Chemistry background: In magnetic molecules, it is sometimes the case that one can adjust the time-independent Hamiltonian by chemical design. This means there is freedom to adjust parameters in the time-independent Hamiltonian during the design phase, but when the device is prepared these parameters cannot be adjusted further. An example would be molecules containing magnetic ions with a well-defined spin anisotropy and which communicate with each other via dipolar interactions: if it is chemically possible to position the spins in 3D space and to orient their magnetization axes, one has a certain control over the final form of the time-independent Hamiltonian. (For a state-of-the-art example, see A modular design of molecular qubits to implement universal quantum gates).
Operational problem: In a given experimental setup aiming to implement quantum computing, there will be a collection of physical operations (described by a time-dependent Hamiltonian) which in principle allow for arbitrary quantum logical operations. In practice, the number of physical operations needed to implement a certain quantum algorithm (or even an elementary logical quantum gate) also depends on the details of the time-independent Hamiltonian. (See for example Spin qubits with electrically gated polyoxometalate molecules, where sqrt(SWAP) is spontaneously "implemented" by a simple waiting time).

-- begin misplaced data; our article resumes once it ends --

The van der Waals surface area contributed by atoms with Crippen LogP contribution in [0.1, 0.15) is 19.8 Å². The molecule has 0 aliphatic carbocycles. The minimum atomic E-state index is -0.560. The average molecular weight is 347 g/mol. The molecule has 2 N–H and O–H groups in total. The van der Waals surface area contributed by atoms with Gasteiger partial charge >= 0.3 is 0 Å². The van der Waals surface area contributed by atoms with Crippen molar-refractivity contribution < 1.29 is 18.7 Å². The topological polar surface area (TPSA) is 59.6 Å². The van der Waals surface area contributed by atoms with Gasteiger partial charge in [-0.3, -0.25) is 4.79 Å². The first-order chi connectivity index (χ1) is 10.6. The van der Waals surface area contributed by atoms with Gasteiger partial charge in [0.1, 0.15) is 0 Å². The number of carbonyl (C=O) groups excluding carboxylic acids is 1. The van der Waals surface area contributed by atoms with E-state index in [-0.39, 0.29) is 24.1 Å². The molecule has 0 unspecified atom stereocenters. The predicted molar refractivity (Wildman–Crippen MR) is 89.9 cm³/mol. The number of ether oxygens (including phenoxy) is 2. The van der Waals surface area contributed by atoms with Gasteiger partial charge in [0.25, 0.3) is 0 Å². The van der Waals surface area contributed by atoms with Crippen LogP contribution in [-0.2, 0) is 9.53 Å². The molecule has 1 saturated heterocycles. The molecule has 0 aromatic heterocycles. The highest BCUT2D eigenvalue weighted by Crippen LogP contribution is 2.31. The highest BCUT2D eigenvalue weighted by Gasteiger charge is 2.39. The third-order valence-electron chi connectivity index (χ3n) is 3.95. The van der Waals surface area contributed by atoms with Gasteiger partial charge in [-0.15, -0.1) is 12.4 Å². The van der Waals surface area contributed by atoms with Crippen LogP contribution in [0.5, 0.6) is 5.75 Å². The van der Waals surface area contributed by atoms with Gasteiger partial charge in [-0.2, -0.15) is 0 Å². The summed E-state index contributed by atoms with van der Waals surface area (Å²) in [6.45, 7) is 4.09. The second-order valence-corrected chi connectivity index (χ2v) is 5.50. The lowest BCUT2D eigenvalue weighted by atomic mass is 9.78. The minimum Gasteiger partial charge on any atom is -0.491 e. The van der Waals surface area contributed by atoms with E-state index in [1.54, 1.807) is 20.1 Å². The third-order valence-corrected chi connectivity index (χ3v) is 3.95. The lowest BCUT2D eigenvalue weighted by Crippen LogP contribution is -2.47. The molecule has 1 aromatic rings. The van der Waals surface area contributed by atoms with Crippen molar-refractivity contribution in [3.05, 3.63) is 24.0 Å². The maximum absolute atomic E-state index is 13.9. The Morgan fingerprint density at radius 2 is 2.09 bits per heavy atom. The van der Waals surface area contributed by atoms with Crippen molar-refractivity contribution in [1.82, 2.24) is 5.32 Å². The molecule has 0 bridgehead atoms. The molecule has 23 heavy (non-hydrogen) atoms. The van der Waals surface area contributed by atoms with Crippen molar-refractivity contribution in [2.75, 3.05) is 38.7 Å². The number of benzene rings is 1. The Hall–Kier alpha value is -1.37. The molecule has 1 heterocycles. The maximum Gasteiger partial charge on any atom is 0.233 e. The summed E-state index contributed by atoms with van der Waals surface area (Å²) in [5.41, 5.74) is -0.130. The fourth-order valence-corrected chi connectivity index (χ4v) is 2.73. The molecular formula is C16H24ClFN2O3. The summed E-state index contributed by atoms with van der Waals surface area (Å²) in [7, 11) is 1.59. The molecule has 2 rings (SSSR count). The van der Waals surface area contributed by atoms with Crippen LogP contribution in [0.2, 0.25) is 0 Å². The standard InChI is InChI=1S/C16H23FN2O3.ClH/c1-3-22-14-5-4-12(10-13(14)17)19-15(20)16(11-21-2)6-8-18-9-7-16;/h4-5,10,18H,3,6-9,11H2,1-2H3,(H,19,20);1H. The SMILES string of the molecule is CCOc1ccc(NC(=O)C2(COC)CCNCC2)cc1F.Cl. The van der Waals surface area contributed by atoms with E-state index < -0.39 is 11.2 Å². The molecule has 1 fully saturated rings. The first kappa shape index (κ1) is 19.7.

Goal + question: Whenever one aims for a certain quantum logical manipulation (such as a Quantum Fourier Transform), it seems obvious that there will be some time-independent Hamiltonians that will require a smaller number of physical operations than others. Our goal would be to find design criteria; to find the parameters that we can adjust by chemical design that makes the number of operations small, not in a particular case but for a typical collection of quantum transformations. In the form of a question: is there a reasonable set of quantum logical operations that could be used in this context to benchmark the typical efficiency of time-dependent spin Hamiltonians?